Howto: Use emelFM like a pro

2 06 2009

In the spirit of Kmandla the guru of commandline computing, I figured that a few hints on the usage of PULP is in order, so here is the first tutorial in he series:

Figuring that there are a lot of older computers still around that could be made useable again by a gnu/linux operating system. Even more so by variants like Pulp which are specially built for older hardware. While the mainstream gnu/linux systems are incredibly easy to install and use, the speed of PULP comes at first glance at the cost of ease of use (not functionality though). This is due to the speedy, but older apps. Some of the apps used in PULP were developed when Pentium I computers where considered high- end or haven’t even existed yet.

One of those apps is the default file manager: EMELFM.
Emelfm is very powerful, and when you got used to it you will be faster than with ROX (the default filemanager of stock puppy linux).

If you are familiar with ROX and desperately need it (e.g. to mount an isofile or a .sfs file) then you can start it by opening a terminal and typing ‚rox‘.

emelfm1OK, here’s a screenshot of a typical emelfm session. You see the so called two pane layout. For seasoned users who used Norton commander it should look familiar, also, If you know Norton commander this tutoral probably is a waste of time for you. Younger users probably see this the first time and If you don’t know what to do next, you are exactly in the same position I was a couple of weeks before.
Let me show you around:
You see two folders side by side. One is independent from the other. To navigate around simply double click the folder (there are no symbols, but a folder is in blue text, while ordinary files are black, executables seem to be green) you want to have a look into and bingo there you are. To go up a directory double click on the ../ file in the current folder or the yellow folder button besides the adress bar.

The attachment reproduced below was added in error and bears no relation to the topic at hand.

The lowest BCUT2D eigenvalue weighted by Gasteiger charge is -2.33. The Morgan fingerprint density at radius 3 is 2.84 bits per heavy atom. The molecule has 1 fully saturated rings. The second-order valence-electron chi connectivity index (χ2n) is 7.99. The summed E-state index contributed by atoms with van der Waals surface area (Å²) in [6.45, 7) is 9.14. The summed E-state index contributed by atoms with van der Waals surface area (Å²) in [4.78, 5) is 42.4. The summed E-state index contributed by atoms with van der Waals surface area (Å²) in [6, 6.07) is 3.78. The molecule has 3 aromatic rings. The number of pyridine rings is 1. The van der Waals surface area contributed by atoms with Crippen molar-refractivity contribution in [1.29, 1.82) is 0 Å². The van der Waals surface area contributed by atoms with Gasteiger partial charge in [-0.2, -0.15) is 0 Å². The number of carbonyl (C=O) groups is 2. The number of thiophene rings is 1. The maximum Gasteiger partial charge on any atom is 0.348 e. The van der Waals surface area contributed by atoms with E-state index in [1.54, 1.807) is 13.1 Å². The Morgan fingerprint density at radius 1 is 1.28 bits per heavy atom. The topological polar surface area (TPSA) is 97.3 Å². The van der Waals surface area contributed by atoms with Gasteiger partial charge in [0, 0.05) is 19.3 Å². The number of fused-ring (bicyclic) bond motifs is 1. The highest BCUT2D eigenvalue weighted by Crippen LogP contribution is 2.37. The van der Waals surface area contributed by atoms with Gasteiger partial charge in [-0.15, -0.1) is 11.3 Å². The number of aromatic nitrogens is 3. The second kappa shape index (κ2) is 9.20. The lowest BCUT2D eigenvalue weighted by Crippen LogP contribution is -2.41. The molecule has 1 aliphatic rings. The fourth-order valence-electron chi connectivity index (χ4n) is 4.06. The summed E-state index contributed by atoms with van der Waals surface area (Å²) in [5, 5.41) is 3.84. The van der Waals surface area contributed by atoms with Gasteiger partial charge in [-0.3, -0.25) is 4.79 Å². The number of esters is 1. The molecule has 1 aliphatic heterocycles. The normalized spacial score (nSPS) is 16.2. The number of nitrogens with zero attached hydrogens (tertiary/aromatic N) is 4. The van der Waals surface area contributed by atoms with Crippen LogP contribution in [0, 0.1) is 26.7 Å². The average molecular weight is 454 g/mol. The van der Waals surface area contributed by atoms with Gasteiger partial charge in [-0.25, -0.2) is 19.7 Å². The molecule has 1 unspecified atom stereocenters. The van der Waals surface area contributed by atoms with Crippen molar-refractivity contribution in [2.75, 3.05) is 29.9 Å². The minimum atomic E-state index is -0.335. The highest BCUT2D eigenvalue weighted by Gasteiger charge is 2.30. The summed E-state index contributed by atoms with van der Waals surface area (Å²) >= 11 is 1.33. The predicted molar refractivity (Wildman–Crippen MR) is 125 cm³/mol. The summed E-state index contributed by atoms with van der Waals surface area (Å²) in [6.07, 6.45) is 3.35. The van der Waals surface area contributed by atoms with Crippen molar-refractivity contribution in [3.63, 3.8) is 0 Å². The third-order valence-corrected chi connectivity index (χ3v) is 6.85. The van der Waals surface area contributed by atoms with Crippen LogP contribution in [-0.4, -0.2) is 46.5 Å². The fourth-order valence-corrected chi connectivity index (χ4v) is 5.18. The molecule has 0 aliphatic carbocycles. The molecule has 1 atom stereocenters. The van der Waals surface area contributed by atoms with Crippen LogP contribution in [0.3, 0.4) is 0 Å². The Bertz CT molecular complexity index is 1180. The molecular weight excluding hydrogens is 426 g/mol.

Basic file Operations:

Copy/ Move/SymLink etc:
To copy stuff in emelfm from one folder to another you navigate to the original file in let’s say the left panel. Then you navigate to the target folder in the right panel. Highlight the file(s) you want to copy in the left folder and press the big Copy (or Move, or SymLink) button in the middle. That’s it, you are done. Of course you can copy from the right to the left panel too.

generates a new directory in the active folder

after asking you for the new name, it renames the highlighted file/folder

Here you can do just about everything you want:
Specify filetypes and what to do with them, add special user commands that will show up when you right click files, change colours

I highlighted a few buttons in the screenshot above. We start in the upper left corner and go clockwise.
H- Button: this toggles the ’show hidden files‘. T he same can be achieved by pressing ctrl+ h, press the button again and the ‚hidden‘ files are hidden again.
yellow folder button: This button brings you to the directory above the current one.
Bookmarks: Almost self explaining nowadays. Instead of clicking through the whole directory tree you can have a couple of paths in a bookmark menu- conveniently at your fingertips the whole time. The Add Bookmark button adds the current path to your bookarks, the Edit Bookmark button lets you edit, remove etc. your bookmarks. Of course you can always type in the desired path to your file in the addressbar.

Toolbar buttons:
Edit button: In the lower left corner there is a button called Editor. If you click on it, it will open the currently highlighted file in an Editor.
Console button. It opens a console in the currently active Directory. Right beside it are some other programs that might come in handy sometime. Play with it. You can easily add or remove custom commands. Just click on the configure button in the middle. The section of interest then is called ‚Toolbar buttons‘.

commandline prompt:
for the advanced user it might be good to know that there is a built in commandline prompt. You don’t have to open a terminal in the current directory, just type whatever you want in the input field right beside the ‚root@puppypc‘. The output is just above of that.

Of course most of this stuff can also be done by keypresses, for a list of the keybindings look under Configure- Key Bindings.

Hope that helps with your first steps with PULP. Have fun, and if you need further Information or clarification – feel free to leave a comment.




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